Sunday, January 28, 2018

Air Quality Monitors

Recently, I began to work on DIY-ing my own air filter (a blog on this will be coming out soon). However, I needed a way to measure the effectiveness of said filter, so I decided to invest in an air quality monitor. In the interest of fully understanding all parts of this DIY, I decided to do a bit more of in-depth reading into how air quality monitors actually work. 

 The monitor I decided to use (linked above) claims to measure the “environment PM2.5, PM1.0, PM10” as well as “the AQI.” Well, what do these terms mean? “PM” is an abbreviation for the phrase “particulate matter,” and the numbers following refer to the diameter of the particle itself. So, PM1.0 means the level of particulate matter with a diameter equal to or less than 1.0 micrometer, and so on. 
This particular sensor uses the laser scattering principle — that is, a laser is used to radiate particles in the air, and then the scattered light is collected. 

This diagram demonstrates how exactly air monitors detect particles at a very basic level. The size of the breaks (caused by the particles) in the laser also allows for the recording of how many particles at each size are present. This classification is important because particulate matters of different sizes can have different effects on the human body. Generally, the smaller the size of the particle, the greater the risk it poses to human health. Smaller particles (such as PM1.0s and PM2.5s) tend to stay in the air longer than heavier particles, and have an easier time of traveling from the nose to the lungs, dramatically increase the possibility for respiratory illnesses and heart attacks.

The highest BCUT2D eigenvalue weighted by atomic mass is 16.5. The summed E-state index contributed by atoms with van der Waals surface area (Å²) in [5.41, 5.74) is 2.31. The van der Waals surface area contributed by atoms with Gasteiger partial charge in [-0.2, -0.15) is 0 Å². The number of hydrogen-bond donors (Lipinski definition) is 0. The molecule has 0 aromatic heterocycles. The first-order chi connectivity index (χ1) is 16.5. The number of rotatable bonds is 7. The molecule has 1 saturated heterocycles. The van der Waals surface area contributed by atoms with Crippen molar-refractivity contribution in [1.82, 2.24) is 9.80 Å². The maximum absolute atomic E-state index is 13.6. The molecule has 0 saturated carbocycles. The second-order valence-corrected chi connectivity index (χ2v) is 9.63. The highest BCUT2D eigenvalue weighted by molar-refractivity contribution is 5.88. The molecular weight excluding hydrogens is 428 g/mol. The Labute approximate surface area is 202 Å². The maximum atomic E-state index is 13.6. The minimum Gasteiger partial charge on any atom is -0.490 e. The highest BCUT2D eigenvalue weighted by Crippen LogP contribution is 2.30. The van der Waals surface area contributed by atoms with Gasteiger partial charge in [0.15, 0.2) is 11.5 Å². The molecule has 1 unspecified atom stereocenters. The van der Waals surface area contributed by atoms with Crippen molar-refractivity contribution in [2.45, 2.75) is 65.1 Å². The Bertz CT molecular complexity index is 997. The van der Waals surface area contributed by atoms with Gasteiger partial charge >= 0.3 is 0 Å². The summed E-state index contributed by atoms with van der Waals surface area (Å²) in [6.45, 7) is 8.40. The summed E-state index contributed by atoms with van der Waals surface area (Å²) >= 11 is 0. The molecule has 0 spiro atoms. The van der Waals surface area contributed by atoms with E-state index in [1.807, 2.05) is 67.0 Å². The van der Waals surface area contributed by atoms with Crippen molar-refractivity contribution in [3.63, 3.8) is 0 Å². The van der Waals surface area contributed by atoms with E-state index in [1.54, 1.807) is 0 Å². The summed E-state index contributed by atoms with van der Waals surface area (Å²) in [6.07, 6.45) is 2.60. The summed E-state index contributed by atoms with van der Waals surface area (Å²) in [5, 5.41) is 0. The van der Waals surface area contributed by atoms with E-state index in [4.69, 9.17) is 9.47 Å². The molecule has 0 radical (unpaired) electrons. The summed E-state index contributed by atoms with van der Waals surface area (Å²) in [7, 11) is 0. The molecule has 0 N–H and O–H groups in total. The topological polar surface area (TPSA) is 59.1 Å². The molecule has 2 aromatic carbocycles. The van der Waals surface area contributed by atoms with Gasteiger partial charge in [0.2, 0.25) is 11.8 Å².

After the level of each group of particulates is calculated, the AQI, or air quality index, is calculated. The AQI is an indicator of air quality that runs from 0 to 500 and is divided into six categories, ranging from good to hazardous. The higher the AQI, the worse the air quality is. You can read more about what each category means here.  

 Stay tuned for my upcoming blog on how to actually put together an air filter! 

Sunday, December 31, 2017

Green Homes

On average, a normal house in the United States produces a whopping 8.2 metric tons of carbon dioxide annually [1]. In an effort to combat this, people have been turning to green architecture, in an effort to decrease their carbon footprint and save energy.

So, what is green architecture? Green or sustainable architecture is a manner of construction that focuses on minimizing negative impacts on both human health and the environment. As global warming has become a bigger issue, people have turned to this type of architecture in order to try to minimize their carbon footprint. While green homes come in a large variety, they largely share a few common characteristics.

There is generally a focus on passive heating and cooling — that is, focusing on indoor temperature regulation without the use of any additional energy. Carefully designed ventilation and large windows to let in heat from the sun are both ways in which this can be accomplished. Energy is also saved in these green homes through the use of energy efficient appliances (a list of some of these appliances can be found here).

In addition to saving energy, green homes are designed to save water as well. Greywater reuse for activities such as watering plants or washing clothes is not uncommon in these homes (greywater is water that has come from sinks and bathtubs within a household).